A company has been fined £120,000 for breaching health and safety regulations which resulted in an employee almost losing his foot.
Kevin Lowe was driving a pallet truck at the Tangerine Confectionery Ltd on Vicarage Lane, Marton when a fork pierced his foot during a collision with a fork lift truck, driven by another member of staff.
Preston Crown Court heard Mr Lowe’s injury was so severe he was at risk of having his foot amputated.
Mr Lowe, who is now around 50-years-old has been told he will always be on crutches or in a wheelchair and suffer pain. He is still off work on full pay and his wife has been forced to give up work to care for him.
Tangerine Confectionery Ltd pleaded guilty to failing to ensure the safety of an employee after the incident in September 2012.
The court heard Mr Lowe had been involved in two previous accidents at work one in July 2009 where a fork lift truck went over the top of his foot and in August 2012 a truck ended up shunting into him, causing bruising. The company itself had a previous conviction in April 2010 when an employee died after suffering crush injuries. That resulted in a total fine of £300,000.
A second incident dealt with by Blackpool magistrates in August 2011 saw the company fined again when a worker severed his index finger to the knuckle, while trying to remove a blockage.
Judge Stuart Baker said the accident had been “entirely foreseeable”.
Rebecca Hirst, prosecuting on behalf of the Health and Safety Executive (HSE), said Mr Lowe had two initial operations. He was told his foot would need to be amputated, but he refused. Three large screws were inserted, to put his foot back together.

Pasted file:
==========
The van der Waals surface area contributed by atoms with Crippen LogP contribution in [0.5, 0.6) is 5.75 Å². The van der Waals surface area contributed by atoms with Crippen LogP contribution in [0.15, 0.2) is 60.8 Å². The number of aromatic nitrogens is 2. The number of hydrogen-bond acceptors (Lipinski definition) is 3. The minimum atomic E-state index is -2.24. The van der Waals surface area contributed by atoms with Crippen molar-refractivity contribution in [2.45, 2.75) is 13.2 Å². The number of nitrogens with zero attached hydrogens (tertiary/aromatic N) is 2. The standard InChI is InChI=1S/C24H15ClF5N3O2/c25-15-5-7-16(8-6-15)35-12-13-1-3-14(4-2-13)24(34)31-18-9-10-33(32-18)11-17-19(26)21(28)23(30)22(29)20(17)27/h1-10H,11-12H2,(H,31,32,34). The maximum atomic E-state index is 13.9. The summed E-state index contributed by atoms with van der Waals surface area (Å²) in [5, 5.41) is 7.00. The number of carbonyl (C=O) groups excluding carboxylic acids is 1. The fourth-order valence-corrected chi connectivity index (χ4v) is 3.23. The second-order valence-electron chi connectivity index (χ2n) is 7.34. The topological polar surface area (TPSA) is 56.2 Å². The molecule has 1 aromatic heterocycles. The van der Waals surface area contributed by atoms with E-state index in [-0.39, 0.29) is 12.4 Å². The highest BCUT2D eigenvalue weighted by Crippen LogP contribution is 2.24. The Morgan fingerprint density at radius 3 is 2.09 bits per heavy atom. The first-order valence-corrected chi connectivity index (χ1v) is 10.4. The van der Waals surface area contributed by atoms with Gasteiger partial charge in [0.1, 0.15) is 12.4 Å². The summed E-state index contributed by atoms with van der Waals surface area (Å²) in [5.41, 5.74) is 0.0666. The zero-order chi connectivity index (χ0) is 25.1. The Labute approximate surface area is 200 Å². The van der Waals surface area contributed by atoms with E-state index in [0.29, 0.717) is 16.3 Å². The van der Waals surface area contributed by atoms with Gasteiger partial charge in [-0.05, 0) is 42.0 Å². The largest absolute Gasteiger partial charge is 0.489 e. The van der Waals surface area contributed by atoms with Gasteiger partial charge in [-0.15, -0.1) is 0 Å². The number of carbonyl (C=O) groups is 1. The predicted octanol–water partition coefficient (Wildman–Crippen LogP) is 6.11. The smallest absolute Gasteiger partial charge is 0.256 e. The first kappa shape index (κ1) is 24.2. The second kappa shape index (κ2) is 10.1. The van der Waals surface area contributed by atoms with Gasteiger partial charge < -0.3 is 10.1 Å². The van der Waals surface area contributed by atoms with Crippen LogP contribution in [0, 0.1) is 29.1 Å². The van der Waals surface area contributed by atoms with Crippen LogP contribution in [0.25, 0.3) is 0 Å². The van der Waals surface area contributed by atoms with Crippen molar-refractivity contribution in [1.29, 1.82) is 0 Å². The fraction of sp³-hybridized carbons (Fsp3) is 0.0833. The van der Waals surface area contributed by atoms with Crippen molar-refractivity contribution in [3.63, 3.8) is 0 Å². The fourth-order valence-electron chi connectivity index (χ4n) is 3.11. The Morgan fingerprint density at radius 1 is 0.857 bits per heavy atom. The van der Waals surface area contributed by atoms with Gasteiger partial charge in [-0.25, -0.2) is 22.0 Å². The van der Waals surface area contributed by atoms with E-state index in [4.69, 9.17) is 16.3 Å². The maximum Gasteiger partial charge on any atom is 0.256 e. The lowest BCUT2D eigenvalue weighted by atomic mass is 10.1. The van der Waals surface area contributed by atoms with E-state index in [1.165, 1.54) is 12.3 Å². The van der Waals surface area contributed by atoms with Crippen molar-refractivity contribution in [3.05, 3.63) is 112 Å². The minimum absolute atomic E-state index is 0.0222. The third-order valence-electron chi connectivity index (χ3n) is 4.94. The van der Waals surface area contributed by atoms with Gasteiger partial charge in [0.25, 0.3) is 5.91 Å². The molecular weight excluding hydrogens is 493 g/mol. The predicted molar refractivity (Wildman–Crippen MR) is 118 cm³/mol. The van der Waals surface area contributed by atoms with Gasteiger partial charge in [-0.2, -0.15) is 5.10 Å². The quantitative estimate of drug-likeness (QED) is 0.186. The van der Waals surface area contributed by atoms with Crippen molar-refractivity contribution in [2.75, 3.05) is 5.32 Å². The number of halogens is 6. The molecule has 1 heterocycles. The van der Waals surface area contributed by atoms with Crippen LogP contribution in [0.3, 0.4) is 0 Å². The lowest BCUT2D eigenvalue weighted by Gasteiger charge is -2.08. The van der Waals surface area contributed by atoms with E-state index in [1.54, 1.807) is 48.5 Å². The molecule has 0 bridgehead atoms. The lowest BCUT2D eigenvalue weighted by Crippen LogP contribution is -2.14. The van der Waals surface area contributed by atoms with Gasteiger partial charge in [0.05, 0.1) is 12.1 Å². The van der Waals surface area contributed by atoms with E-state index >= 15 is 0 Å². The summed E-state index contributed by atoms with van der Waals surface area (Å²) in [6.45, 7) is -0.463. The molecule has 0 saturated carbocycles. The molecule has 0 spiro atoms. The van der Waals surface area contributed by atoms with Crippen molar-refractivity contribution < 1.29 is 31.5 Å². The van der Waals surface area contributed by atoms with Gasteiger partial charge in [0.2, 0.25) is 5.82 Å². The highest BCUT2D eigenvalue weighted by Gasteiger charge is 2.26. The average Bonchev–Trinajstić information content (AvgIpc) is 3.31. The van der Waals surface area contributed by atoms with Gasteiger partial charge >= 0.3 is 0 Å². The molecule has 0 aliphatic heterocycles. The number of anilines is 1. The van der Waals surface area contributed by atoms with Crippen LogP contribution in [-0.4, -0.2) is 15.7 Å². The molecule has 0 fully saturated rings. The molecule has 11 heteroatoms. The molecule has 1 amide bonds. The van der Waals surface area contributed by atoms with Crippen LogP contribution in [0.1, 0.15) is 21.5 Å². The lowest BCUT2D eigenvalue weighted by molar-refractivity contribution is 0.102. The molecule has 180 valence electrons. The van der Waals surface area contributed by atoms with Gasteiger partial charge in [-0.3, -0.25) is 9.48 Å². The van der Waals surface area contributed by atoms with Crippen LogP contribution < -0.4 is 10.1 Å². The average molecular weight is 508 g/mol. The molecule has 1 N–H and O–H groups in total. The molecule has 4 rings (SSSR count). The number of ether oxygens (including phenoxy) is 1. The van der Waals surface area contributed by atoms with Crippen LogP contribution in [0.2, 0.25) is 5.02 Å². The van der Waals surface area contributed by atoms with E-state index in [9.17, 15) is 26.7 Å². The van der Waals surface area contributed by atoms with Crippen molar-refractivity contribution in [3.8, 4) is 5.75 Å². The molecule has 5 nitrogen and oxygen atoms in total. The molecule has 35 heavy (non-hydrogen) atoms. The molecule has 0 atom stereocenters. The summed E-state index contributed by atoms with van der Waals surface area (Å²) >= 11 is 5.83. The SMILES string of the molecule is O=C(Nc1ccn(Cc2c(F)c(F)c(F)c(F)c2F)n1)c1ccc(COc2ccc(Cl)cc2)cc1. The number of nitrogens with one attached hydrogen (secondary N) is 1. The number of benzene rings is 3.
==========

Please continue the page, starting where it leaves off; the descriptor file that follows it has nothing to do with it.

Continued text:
An investigation by the HSE after the accident highlighted a number of failings. There was no effective control of vehicle movements in the warehouse, there was reduced visibility through curtains at an entrance and there was also a problem with storage.
Miss Hirst added: “The conclusions of the HSE investigation found that organisation was chaotic and disorganised in the warehouse and had been so for a considerable time leading up to the accident.” Richard Matthews, defending, said the company had “enormous regret” over Mr Lowe’s accident.
“The company and those that work for it have done all that is within their power to support Mr Lowe since this accident.”
Mr Matthews said there was now no possibility of a collision occurring in future.
After the accident curtains were replaced at considerable expense to install a system of automated rollers. There were also speed limiters on vehicles.
Passing sentence, Judge Baker said: “It was certainly an accident which, in my judgment, was entirely foreseeable. The defendant should have regarded the 2009 accident as being a warning to itself.
“It seems to me little, if anything, was done to prevent such an accident being repeated.”
A company spokesman said: “Tangerine Confectionery Limited deeply regrets the accident involving Mr Lowe and its consequences. The company has fully cooperated with the HSE throughout. We continually invest considerable resource to ensure that the health and safety policies in place are both robust and fit for purpose.
“As recognised at the hearing, immediate action was taken with the aim of preventing future instances occurring.”